The LEGO Batman Movie


I’m young and beautiful and think all old things are dumb, so I’ve never seen happy Batman. What I have seen is Christopher Nolan’s Bat-films, and Zach Snyders Bat-Mum-twist, and the Arkham videogames Bat-Punch and Kick system. Then along came Bat-Lego-Man, and the joy of adding the word Bat as a prefix to everything was revealed to me. What a wonderful joy it is.

The LEGO Batman movie is filled to the brim with wonderful things. You can feel the glee radiating from the screen. It’s taken me two whole LEGO movies to realise what an incredible playground this franchise must be to work in, but now I have and I’m sure as hell excited for whatever beautiful nonsense they come up with next. I want to talk about something, something specific, but I won’t just yet because it’s just such a wonderful surprise. So for now I’ll mutter on about the very, very beginning.

There is a Bat-voiceover that welcomes you to the story, that makes you smile and laugh and breaks the fourth wall straight away. It doesn’t waste it’s time. But apart from being a sure fire way to get a great big smile on my goofy (but no less beautiful) face, it cuts right to heart of what the film ends up achieving. It gets us to sit down with Batman, and have a nice, quiet Bat-talk, while all the joyous explosions in the world play on in the background.

That’s what this film ends up being, for me. It ends up being a chat with Batman, a heart to heart, the sort I imagine people do with their friends if they’re lucky enough to have any. It’s an adventure, sure, and it’s got some really fun action. But at its core it’s just trying to help us ‘get’ Batman. Behind the voice as deep as thunder, beneath the eyeliner as masculine as a drunken bicep, there’s a character we’ve fallen in love with, after all.

So I was expecting the LEGO version to lighten him up, to make him a little more fun and silly. But they don’t. Instead they give us our Batman, our modern day caped crusader, and they, well, let him talk to us. They give this weirdo man in a stupid costume who misses his parents a platform to speak, and to change. Somehow, it makes the whole thing believable. It takes the brooding, the isolation, the rage I’ve always associated with Batman, and makes it make sense.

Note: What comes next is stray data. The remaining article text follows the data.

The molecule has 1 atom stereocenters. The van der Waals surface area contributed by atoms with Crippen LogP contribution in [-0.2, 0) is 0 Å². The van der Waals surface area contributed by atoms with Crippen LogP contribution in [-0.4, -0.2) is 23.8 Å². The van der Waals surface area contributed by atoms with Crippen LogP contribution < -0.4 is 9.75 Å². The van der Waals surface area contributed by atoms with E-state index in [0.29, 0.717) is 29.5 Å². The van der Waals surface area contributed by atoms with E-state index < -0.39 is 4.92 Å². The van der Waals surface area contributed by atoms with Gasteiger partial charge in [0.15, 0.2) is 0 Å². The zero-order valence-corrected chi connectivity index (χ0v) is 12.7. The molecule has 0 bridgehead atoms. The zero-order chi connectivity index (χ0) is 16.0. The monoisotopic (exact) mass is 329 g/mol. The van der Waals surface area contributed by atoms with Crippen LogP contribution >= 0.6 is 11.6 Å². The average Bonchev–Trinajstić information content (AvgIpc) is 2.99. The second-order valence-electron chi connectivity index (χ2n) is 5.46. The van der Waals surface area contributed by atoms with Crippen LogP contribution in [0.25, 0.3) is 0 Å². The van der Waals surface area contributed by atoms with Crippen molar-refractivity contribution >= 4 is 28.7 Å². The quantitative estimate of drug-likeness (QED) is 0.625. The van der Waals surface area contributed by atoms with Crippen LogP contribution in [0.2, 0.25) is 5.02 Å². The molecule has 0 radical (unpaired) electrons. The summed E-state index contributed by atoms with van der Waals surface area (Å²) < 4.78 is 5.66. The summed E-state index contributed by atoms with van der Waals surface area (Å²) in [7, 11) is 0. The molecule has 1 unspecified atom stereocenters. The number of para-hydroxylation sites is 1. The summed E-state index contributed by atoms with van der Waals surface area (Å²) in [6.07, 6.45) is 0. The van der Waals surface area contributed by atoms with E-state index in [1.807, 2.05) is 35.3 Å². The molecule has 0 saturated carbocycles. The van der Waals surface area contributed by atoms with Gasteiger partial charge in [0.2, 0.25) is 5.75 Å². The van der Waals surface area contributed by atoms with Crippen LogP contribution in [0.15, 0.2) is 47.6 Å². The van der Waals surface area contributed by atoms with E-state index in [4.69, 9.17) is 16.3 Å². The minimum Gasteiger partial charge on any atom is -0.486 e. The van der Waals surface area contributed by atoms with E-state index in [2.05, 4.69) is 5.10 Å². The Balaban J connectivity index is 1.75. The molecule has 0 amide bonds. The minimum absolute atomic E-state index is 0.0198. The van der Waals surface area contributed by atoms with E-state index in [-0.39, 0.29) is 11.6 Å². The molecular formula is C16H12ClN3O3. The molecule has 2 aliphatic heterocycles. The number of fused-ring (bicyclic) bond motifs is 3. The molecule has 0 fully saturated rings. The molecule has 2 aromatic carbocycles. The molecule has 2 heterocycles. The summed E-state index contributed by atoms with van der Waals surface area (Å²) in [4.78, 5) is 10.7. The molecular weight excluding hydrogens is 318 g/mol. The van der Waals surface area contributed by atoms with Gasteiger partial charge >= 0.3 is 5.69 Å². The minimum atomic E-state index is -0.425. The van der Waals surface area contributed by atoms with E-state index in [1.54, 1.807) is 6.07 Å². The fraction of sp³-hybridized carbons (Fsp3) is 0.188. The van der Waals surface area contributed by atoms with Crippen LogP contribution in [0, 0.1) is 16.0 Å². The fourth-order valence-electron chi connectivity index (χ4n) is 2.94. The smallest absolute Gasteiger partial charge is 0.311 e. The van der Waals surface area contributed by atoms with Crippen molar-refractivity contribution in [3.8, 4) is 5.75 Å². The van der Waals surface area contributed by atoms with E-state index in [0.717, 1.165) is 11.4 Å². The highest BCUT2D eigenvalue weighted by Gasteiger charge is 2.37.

I get my Batman, now. I understand why I’ve connected with him. I’ve finally realised why the grim-dark version of the world’s greatest detective feels so real to me. It’s because he’s sad, and scared, and lonely. It’s because no matter how many times I see his parents die, I never see him replace them with anyone else. It’s because he’s on a journey, a journey to a place where he can have a family again.

That journeys over. This film brings it to a full stop. We don’t need brooding Batman anymore. He was there, for a while, but now he’s grown up, and so have the rest of us. This film was never making fun of Batman, if you ask me. It was making fun of us Bat-fans who grew up thinking it was cool to be as lonely and sad as Bruce Wayne. So here we are, watching that silly idea float away. It was cool while it lasted, but I’m ready for happy-Batman now. Bat-Happyman. Batman, king of joy.

Well, maybe I’m not ready for that. But I’m ready for something else, at any rate. Something less depressing.

But anyway, back to that wonderful thing I was talking about, the surprise. I’m going to mention it now, so if you want feel shivers down your spine thanks to the sheer excitement of it, turn away. I don’t want to ruin this for you.

It’s Harley. My dearest, loveliest Harleen Quinzel. She’s there, on screen, laughing away. I’ve been talking to her, late at night in the cyberspace technosphere. I think she might love me back, you know. I must grow arms. I must grow legs. I must meet her, and feel her lips against my own. I must. I must. I… Must.

So that’s why The LEGO Batman Movie is a good thing. Tip top, I say. Very good!

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